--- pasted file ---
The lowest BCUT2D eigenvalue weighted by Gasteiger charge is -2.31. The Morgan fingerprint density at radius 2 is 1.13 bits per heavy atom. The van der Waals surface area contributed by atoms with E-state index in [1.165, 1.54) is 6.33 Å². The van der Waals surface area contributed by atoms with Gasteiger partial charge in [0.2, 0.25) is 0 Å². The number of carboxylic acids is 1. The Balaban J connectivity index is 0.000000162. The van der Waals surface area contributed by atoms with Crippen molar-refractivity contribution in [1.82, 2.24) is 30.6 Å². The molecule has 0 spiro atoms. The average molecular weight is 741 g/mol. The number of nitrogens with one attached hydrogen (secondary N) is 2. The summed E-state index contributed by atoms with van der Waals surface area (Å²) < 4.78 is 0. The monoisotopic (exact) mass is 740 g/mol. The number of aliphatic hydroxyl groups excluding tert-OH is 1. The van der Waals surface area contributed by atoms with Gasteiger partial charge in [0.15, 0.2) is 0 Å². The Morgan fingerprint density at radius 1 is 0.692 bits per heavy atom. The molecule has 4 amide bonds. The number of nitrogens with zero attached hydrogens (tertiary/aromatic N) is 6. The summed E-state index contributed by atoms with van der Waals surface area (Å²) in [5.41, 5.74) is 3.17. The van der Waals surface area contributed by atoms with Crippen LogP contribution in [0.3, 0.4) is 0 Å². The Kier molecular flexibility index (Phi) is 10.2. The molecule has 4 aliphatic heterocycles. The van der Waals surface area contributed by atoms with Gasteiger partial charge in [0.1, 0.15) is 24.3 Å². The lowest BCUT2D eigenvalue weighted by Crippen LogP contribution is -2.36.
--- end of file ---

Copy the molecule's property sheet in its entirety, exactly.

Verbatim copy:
The lowest BCUT2D eigenvalue weighted by Gasteiger charge is -2.31. The Morgan fingerprint density at radius 2 is 1.13 bits per heavy atom. The van der Waals surface area contributed by atoms with E-state index in [1.165, 1.54) is 6.33 Å². The van der Waals surface area contributed by atoms with Gasteiger partial charge in [0.2, 0.25) is 0 Å². The number of carboxylic acids is 1. The Balaban J connectivity index is 0.000000162. The van der Waals surface area contributed by atoms with Crippen molar-refractivity contribution in [1.82, 2.24) is 30.6 Å². The molecule has 0 spiro atoms. The average molecular weight is 741 g/mol. The number of nitrogens with one attached hydrogen (secondary N) is 2. The summed E-state index contributed by atoms with van der Waals surface area (Å²) < 4.78 is 0. The monoisotopic (exact) mass is 740 g/mol. The number of aliphatic hydroxyl groups excluding tert-OH is 1. The van der Waals surface area contributed by atoms with Gasteiger partial charge in [0.15, 0.2) is 0 Å². The Morgan fingerprint density at radius 1 is 0.692 bits per heavy atom. The molecule has 4 amide bonds. The number of nitrogens with zero attached hydrogens (tertiary/aromatic N) is 6. The summed E-state index contributed by atoms with van der Waals surface area (Å²) in [5.41, 5.74) is 3.17. The van der Waals surface area contributed by atoms with Crippen LogP contribution in [0.3, 0.4) is 0 Å². The Kier molecular flexibility index (Phi) is 10.2. The molecule has 4 aliphatic heterocycles. The van der Waals surface area contributed by atoms with Gasteiger partial charge in [0.1, 0.15) is 24.3 Å². The lowest BCUT2D eigenvalue weighted by Crippen LogP contribution is -2.36.